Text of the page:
Delayed uptake of vaccines may be due to cultural factors, poor supervision of health workers and poor programme planning and monitoring and increasing age of infant [14, 16]. Individual and community based factors including religion as well as immunisation services offered on outreach basis have been associated with an increased likelihood of delayed vaccination [17, 18]. Hospital-based immunisation services have however been associated with delay in receipt of vaccines in Italy . The advantage of maternal education in vaccine uptake has been discounted although the association between prenatal service and continuation of immunisation in the same facility has been associated with complete vaccination . Hospital birth has been associated with timely uptake of vaccines [14, 21] but Ghana has consistently recorded low rates of hospital delivery. Less than 50% of births are supervised by qualified health workers in health facilities despite high levels of antenatal care (ANC) attendance among pregnant women . This study was conducted in light of the foregoing and the fact that no such examination of timeliness of vaccine uptake has been undertaken in Ghana.
The study was conducted at the Komfo Anokye Teaching Hospital’s (KATH) Maternal and Child Health (MCH) clinic. It is one of several government health facilities providing immunisation services for pregnant women and children in Kumasi and surrounding communities. The clinic sees an average of 2000 children per annum and is open on Mondays to Fridays except on weekends and public holidays. The clinic provides immunisation services for all vaccines as per Ghana’s EPI schedule on days of activity and provides other services such as growth monitoring for children up to age 5.
The study design was a descriptive cross-sectional type and involved the use of a structured questionnaire. The questionnaire was pre-tested and some modifications made. A representative sample of 259 was used and was based on an estimation of a 75% timeliness of vaccine administration at 95% confidence interval and an estimated population of 2,000 using Epi Info Version 22.214.171.1248. The administration of the questionnaires was conducted in the two-month period February to March 2012. Written informed consent was obtained from all respondents after explanation of the purpose of the study including the voluntary nature of participation of potential respondents. Selection of subjects was by simple random sampling and was irrespective of the duration of clinic attendance. Random numbers were generated based on the chronology of entries in the clinic records for the twelve months prior to the start of data collection. Selected children were identified on the date of clinic attendance for the administration of the questionnaire. Records of previous attendance in the Child Health Records booklet and clinic records were examined as part of data collection. Details of demographic information, immunisation history and dates of administration, ANC and delivery histories were recorded. Maternal information, distance to health facility, antenatal records and delivery details were obtained from mothers or accompanying relations.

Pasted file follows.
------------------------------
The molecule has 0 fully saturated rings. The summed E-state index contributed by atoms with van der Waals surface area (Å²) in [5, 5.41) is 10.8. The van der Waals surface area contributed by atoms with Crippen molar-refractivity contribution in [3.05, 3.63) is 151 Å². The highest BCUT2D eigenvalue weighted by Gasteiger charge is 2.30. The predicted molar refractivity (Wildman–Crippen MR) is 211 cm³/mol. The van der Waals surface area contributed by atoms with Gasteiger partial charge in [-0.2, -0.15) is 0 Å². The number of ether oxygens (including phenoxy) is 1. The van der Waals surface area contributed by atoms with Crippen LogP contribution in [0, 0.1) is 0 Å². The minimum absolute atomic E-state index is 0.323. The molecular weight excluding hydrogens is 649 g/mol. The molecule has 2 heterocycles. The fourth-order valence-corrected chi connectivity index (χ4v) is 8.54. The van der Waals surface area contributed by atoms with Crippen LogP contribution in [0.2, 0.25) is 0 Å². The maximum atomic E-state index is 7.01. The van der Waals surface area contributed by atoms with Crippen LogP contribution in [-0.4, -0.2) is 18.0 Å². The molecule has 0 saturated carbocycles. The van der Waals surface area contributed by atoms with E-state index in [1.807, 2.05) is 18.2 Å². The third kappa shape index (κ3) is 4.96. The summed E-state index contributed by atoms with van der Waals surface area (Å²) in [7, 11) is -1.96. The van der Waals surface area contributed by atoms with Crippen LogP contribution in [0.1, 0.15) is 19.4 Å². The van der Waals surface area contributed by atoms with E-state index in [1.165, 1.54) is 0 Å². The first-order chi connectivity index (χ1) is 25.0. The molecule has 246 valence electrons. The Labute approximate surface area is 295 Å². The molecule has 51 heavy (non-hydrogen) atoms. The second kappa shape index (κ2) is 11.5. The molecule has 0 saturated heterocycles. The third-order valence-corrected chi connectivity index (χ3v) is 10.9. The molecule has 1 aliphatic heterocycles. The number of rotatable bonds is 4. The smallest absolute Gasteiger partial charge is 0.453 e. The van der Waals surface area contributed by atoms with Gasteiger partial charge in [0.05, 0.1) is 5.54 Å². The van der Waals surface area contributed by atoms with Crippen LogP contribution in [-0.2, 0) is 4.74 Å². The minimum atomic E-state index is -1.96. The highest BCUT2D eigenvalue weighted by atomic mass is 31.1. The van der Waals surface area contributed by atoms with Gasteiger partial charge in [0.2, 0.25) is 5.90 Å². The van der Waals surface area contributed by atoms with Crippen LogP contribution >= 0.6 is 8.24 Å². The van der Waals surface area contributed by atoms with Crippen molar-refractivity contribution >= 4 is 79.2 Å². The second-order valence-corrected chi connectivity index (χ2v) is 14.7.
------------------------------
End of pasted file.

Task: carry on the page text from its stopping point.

Ethical approval for the study was obtained from the KATH/Kwame Nkrumah University of Science and Technology Committee on Human Research and Publication Ethics.
Data was entered into an access database and analysed using Epi Info Version 3.5.1 2008. Tables and charts were created using Microsoft Excel. The timeliness of vaccine administration was determined based on the schedule of the Ghana’s National Immunisation Programme as follows for a specific vaccine as follows: Too early if the vaccine was received earlier than the recommended age; On time if the vaccine was received on or within two weeks after the due date; Acceptably early if received between two and four weeks after the due date, and Delayed if received after four weeks of the due date . The timeliness of vaccine administration in days was calculated by subtracting the expected date of vaccine administration, based on the date of birth of the child, from the date of administration of the specific vaccine. Overall timeliness was calculated using the same criteria outlined above for all vaccines administered to children in this study.
Demographic, antenatal, delivery and post natal characteristics
ANC and delivery details for children seen at the KATH MCH clinic, 2012
Place of ANC
Other health facility
Number of ANC visits
1 or 2
3 or 4
Place of delivery
Other health facility
Mode of delivery
Public transport was the most commonly used means of transport with an average time of 33 minutes taken to reach the clinic. The minimum and maximum times were 5 and 120 minutes respectively with median and modal times both being 30 minutes.